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visitors since May 12, 2002
June 29, 2002
Hobby and the Lion Princess

The Lion Princess is in town with her friend Hobby. They've come to Melbourne to stay at a plush hotel, to shop on Bridge Road, and to check out some of the city's more enigmatic nightclubs.

At least that's what they're telling their families. But the real reason for their visit is to hang out in a tattoo parlour. Hobby got a tattoo on her shoulder and the Lion Princess had her navel pierced. I went along to make notes and watch. If I wasn't completely sure whether or not I should get a tattoo, I am now. I've moved from uncertainty to complete conviction.

So if someone asks if I'm ever going to get a tattoo, I can nonchalantly reply:

No way

If pressed further, I can also add:

Not a chance in the world

It just ain't for me. A tattoo is too permanent. I can't do permanent.

Temporary's fine, though. I can help you with temporary.

Half an hour in a tattoo parlour

Still, it was a good opportunity to meet some people that I probably wouldn't have otherwise met. Ken, the parlour's main man, was a great guy. Very relaxed, very observant, and very good at dealing with people. He said that people's tastes in tattoos have changed radically over the years. The fashion now is for designs of psychotic ultraviolence. Some of the designs available were horrifying combinations of eyes, foetuses and barbed wire. Ken himself had little interest in this kind of material. On one of his arms is a tattoo is a bluebird.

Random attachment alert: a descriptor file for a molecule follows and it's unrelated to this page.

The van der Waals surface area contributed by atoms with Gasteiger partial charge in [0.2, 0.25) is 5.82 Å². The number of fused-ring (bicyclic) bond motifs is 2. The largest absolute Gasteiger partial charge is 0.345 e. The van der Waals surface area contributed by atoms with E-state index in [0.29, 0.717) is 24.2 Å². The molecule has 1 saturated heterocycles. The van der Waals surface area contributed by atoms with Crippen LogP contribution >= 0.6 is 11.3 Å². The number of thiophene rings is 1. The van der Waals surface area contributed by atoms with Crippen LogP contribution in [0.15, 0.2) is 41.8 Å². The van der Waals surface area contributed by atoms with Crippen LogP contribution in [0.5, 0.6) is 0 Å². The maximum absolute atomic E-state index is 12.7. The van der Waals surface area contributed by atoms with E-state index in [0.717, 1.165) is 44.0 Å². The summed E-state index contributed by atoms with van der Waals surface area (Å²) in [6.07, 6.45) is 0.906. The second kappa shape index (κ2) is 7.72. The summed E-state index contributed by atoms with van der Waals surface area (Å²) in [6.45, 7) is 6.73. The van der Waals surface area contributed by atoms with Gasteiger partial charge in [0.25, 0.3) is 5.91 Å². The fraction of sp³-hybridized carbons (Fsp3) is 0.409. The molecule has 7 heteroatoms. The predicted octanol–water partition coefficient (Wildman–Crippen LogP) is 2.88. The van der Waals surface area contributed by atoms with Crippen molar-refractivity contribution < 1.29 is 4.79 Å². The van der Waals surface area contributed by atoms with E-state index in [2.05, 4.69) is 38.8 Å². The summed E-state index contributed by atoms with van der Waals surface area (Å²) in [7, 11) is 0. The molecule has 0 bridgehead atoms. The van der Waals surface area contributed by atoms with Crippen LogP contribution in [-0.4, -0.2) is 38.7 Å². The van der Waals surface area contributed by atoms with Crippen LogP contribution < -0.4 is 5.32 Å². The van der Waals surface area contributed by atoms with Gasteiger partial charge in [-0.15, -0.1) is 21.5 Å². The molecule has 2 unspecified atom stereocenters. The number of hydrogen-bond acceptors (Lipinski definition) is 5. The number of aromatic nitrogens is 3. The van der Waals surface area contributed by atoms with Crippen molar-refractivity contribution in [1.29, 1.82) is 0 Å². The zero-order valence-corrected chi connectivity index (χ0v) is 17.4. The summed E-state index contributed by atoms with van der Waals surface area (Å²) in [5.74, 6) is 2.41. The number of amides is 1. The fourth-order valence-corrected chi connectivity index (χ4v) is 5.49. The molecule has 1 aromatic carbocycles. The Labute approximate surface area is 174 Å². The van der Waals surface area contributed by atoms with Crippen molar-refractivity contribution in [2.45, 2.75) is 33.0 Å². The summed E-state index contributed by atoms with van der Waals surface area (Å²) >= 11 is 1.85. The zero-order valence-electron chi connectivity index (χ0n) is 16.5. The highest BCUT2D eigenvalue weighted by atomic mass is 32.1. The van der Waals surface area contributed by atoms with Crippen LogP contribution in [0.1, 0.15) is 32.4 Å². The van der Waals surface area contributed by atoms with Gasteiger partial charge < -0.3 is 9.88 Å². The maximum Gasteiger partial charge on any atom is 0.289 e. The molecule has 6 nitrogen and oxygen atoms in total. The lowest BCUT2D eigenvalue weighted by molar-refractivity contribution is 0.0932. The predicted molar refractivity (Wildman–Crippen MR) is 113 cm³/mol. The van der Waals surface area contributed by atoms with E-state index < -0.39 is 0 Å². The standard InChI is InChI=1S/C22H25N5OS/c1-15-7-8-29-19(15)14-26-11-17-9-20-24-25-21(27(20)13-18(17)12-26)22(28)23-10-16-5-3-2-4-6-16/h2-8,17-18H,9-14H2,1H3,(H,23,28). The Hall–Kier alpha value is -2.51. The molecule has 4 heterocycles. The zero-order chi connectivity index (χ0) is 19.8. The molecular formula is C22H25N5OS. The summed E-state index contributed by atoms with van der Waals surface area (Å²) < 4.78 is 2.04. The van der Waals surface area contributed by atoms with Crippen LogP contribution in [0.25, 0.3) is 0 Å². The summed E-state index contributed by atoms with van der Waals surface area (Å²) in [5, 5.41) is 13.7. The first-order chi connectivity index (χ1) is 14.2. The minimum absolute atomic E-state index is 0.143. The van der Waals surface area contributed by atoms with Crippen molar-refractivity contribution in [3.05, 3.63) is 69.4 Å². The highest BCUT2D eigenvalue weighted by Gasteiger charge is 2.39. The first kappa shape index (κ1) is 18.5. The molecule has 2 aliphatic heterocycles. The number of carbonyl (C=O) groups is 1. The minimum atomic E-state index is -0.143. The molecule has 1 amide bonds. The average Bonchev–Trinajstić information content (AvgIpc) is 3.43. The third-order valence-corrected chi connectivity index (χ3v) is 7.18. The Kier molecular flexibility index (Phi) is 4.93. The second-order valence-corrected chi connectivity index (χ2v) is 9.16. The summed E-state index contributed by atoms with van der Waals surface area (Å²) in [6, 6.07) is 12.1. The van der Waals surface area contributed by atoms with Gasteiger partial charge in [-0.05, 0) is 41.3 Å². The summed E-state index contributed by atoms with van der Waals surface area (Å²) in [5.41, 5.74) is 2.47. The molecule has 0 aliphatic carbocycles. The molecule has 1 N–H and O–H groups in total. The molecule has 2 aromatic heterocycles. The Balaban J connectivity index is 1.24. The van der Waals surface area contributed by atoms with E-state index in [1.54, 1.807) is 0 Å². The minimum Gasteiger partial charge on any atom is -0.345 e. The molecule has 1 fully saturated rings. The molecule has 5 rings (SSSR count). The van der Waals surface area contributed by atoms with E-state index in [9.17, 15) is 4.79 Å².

His parlour was something of a mess, which was causing Hobby a little consternation. It very much had the look of a transient, shifty operation. Initially I leapt to the embarrassing assumption that tattoo parlours just had to look this way, that their essential nature was to look transient and shifty. "Uh, no," said Ken. "Actually it's a mess because we've just moved."

And there's a sad story in that. Until a few weeks ago they'd been in the same shop in Flinders Street for decades. The place was an institution. Fathers took their sons there. But then their landlord decided that a tattoo parlour didn't suit his corporate image, so he asked them to move on. One of the last customers was an old American sailor, who told them that there'd been a parlour on that site for most of a century.

Ken has now moved four doors down the road, so he's been left with a close-up view of a long history that's been lost. It seems that if you run a tattoo parlour, you don't get much help from the Trade Practices Act, or the various historical preservation societies around town. Even if you've always paid your rent on time, and you have a very pleasant tattoo of a bluebird.

     Posted by Sean Hegarty at 11:20 PM in the People category | Comments (0)
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